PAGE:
A Short Tribute to Ryan Douglas McDanel

Hanging. I can picture your body, broken from the neck up, hanging from the trusses in your metal shop. There’s a ladder lying on the floor that you kicked over before the rope was quickly made taut by the weight of your body.

It must’ve been tricky work, tying the rope to the rafters that hold up the roof of the place where you created your art while standing on a plank no wider than 3”.

I can see the cross hanging from your neck, on a chain that floats on your naked collar bones and down into your chest, which you kissed before you outstretched your arms, placed your legs together and pushed away your foothold. How quickly you must have gone from standing to hanging, dangling lifelessly.

That was your final precipice; you climbed the last rungs.

How many times did you practice tying a hangman’s knot before you felt confident enough in it to hold all of the weight that you were carrying?

How many times did you think about the death of your daughter, no older than four months, while you knotted the rope around itself, looking through the gap, large enough to fit your head through, that it left?

How widely did you smile when you saw her face, two years after she was conceived?

What did you write in your journal in the days, weeks, and months of planning?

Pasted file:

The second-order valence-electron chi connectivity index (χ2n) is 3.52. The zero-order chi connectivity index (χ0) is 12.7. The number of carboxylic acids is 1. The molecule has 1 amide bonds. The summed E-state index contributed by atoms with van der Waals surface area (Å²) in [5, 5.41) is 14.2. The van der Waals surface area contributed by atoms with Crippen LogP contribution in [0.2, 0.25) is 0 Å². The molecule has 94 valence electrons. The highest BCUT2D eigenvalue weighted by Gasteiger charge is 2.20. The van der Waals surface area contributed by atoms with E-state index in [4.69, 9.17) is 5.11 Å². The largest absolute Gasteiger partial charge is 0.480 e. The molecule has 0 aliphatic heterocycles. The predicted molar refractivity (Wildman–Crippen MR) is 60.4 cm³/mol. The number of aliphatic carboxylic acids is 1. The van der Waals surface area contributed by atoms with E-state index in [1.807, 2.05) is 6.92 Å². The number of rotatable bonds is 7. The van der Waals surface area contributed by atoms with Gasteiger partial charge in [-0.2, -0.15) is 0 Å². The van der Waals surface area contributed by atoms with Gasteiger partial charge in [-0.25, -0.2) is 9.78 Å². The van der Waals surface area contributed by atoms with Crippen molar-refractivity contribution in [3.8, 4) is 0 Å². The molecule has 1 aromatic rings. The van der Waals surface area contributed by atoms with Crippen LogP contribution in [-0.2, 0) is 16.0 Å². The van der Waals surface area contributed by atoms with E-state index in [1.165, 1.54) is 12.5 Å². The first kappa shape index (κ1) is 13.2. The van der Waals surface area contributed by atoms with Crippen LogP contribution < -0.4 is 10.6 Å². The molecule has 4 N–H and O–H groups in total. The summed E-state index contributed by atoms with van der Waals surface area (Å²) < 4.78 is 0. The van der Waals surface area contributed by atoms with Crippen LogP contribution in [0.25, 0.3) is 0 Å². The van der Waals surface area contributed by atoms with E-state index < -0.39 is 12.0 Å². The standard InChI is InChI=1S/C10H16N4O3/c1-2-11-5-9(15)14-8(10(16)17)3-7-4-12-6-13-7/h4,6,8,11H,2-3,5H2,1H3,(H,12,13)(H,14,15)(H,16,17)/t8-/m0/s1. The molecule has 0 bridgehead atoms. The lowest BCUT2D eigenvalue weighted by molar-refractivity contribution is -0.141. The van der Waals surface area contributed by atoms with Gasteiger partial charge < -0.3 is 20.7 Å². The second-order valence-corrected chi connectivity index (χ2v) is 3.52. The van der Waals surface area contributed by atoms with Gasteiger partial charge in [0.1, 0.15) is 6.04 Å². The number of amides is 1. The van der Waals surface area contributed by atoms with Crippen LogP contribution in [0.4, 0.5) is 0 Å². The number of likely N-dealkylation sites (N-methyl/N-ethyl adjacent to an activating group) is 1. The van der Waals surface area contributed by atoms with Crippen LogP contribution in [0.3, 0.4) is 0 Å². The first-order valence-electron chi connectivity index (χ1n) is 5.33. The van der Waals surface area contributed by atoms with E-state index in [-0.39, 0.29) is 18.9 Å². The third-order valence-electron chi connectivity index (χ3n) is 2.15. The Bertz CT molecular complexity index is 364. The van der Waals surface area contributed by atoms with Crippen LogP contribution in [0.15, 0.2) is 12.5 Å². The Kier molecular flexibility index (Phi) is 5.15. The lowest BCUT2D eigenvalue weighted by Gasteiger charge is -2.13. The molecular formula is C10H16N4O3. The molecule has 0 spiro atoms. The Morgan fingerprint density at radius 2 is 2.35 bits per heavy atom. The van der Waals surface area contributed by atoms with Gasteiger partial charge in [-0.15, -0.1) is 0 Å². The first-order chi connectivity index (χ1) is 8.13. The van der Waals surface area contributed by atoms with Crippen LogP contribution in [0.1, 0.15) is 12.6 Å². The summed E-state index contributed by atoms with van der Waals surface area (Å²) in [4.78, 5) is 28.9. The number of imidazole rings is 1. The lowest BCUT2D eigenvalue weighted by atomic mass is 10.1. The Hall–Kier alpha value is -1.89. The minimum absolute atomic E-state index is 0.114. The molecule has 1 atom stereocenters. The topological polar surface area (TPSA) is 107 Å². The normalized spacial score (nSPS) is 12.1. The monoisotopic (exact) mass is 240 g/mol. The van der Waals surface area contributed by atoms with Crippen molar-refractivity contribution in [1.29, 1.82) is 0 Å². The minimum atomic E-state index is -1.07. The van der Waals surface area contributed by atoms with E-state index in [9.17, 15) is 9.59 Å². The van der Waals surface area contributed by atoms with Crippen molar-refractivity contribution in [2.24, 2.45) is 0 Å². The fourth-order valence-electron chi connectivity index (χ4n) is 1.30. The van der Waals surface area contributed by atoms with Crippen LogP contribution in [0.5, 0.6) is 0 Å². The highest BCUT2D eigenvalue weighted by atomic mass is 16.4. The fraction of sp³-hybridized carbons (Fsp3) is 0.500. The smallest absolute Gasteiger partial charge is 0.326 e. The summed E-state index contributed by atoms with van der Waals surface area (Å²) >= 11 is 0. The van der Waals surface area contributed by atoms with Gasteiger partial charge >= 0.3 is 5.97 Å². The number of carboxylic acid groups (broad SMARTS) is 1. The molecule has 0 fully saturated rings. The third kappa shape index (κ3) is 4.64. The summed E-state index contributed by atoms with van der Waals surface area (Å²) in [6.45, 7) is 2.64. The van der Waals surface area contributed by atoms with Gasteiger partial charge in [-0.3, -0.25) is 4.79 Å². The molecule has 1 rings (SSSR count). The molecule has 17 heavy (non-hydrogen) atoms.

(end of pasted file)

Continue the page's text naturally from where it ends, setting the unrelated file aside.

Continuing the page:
When you found God, your life changed. When we met, we were wanderers, smoking cigarettes on frozen beaches in small Finnish towns. We shared our immature perspectives on life, giving credence to Dashboard Confessionals. Brick by Ben Folds Five. We visited each other in our small towns, taking shits in the forests that separated the city centers from where we slept.

We stayed friends when we came back to North America. You visited me. I visited you. This year would’ve been our 15th anniversary of leaving Finland, a place we both hated while there and appreciated after leaving.

I hope the same is true for you now.

Our grasp on life was always tenuous. We were always looking for ways to hang on, finding temporary solace in women, drugs, alcohol, and/or cigarettes. We sought out any temporary distraction. We were never the type to commit.

There’s no coming back for you, now.

This time, you left yourself hanging.

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